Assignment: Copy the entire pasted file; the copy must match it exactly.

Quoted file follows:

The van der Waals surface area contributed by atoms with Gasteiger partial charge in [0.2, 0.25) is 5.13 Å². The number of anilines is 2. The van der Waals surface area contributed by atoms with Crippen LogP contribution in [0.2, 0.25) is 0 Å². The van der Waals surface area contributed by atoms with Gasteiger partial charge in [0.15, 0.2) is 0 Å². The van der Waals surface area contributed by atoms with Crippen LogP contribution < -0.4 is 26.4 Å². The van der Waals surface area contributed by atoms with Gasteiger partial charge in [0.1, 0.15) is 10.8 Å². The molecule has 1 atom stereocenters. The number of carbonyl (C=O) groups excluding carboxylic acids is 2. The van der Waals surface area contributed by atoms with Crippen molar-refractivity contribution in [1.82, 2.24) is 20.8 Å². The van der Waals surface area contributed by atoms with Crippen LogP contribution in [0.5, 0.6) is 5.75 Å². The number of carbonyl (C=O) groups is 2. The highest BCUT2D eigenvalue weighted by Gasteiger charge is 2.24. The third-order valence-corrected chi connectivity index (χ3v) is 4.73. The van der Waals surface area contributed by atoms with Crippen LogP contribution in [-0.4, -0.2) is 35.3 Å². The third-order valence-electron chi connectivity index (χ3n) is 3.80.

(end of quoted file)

The van der Waals surface area contributed by atoms with Gasteiger partial charge in [0.2, 0.25) is 5.13 Å². The number of anilines is 2. The van der Waals surface area contributed by atoms with Crippen LogP contribution in [0.2, 0.25) is 0 Å². The van der Waals surface area contributed by atoms with Gasteiger partial charge in [0.15, 0.2) is 0 Å². The van der Waals surface area contributed by atoms with Crippen LogP contribution < -0.4 is 26.4 Å². The van der Waals surface area contributed by atoms with Gasteiger partial charge in [0.1, 0.15) is 10.8 Å². The molecule has 1 atom stereocenters. The number of carbonyl (C=O) groups excluding carboxylic acids is 2. The van der Waals surface area contributed by atoms with Crippen molar-refractivity contribution in [1.82, 2.24) is 20.8 Å². The van der Waals surface area contributed by atoms with Crippen LogP contribution in [0.5, 0.6) is 5.75 Å². The number of carbonyl (C=O) groups is 2. The highest BCUT2D eigenvalue weighted by Gasteiger charge is 2.24. The third-order valence-corrected chi connectivity index (χ3v) is 4.73. The van der Waals surface area contributed by atoms with Crippen LogP contribution in [-0.4, -0.2) is 35.3 Å². The third-order valence-electron chi connectivity index (χ3n) is 3.80.